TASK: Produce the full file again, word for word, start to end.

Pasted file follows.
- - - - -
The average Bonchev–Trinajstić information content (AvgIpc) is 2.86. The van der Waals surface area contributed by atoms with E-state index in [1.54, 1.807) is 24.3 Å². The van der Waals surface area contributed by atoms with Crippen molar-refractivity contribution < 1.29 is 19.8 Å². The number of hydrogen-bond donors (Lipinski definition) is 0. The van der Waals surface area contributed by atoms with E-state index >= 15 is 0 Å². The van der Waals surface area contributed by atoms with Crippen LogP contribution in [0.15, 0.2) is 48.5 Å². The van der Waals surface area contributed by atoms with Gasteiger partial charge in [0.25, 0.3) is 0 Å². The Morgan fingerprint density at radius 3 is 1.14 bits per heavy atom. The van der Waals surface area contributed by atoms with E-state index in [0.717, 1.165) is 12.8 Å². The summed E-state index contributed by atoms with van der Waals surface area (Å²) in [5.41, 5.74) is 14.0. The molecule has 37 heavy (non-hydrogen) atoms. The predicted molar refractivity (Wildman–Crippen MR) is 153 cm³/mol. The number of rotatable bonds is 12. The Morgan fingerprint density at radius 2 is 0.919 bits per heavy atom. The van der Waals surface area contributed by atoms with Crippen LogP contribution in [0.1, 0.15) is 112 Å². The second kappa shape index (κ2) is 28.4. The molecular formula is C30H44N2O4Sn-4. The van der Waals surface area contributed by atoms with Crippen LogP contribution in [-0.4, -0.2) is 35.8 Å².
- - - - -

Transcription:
The average Bonchev–Trinajstić information content (AvgIpc) is 2.86. The van der Waals surface area contributed by atoms with E-state index in [1.54, 1.807) is 24.3 Å². The van der Waals surface area contributed by atoms with Crippen molar-refractivity contribution < 1.29 is 19.8 Å². The number of hydrogen-bond donors (Lipinski definition) is 0. The van der Waals surface area contributed by atoms with E-state index >= 15 is 0 Å². The van der Waals surface area contributed by atoms with Crippen LogP contribution in [0.15, 0.2) is 48.5 Å². The van der Waals surface area contributed by atoms with Gasteiger partial charge in [0.25, 0.3) is 0 Å². The Morgan fingerprint density at radius 3 is 1.14 bits per heavy atom. The van der Waals surface area contributed by atoms with E-state index in [0.717, 1.165) is 12.8 Å². The summed E-state index contributed by atoms with van der Waals surface area (Å²) in [5.41, 5.74) is 14.0. The molecule has 37 heavy (non-hydrogen) atoms. The predicted molar refractivity (Wildman–Crippen MR) is 153 cm³/mol. The number of rotatable bonds is 12. The Morgan fingerprint density at radius 2 is 0.919 bits per heavy atom. The van der Waals surface area contributed by atoms with Crippen LogP contribution in [0.1, 0.15) is 112 Å². The second kappa shape index (κ2) is 28.4. The molecular formula is C30H44N2O4Sn-4. The van der Waals surface area contributed by atoms with Crippen LogP contribution in [-0.4, -0.2) is 35.8 Å².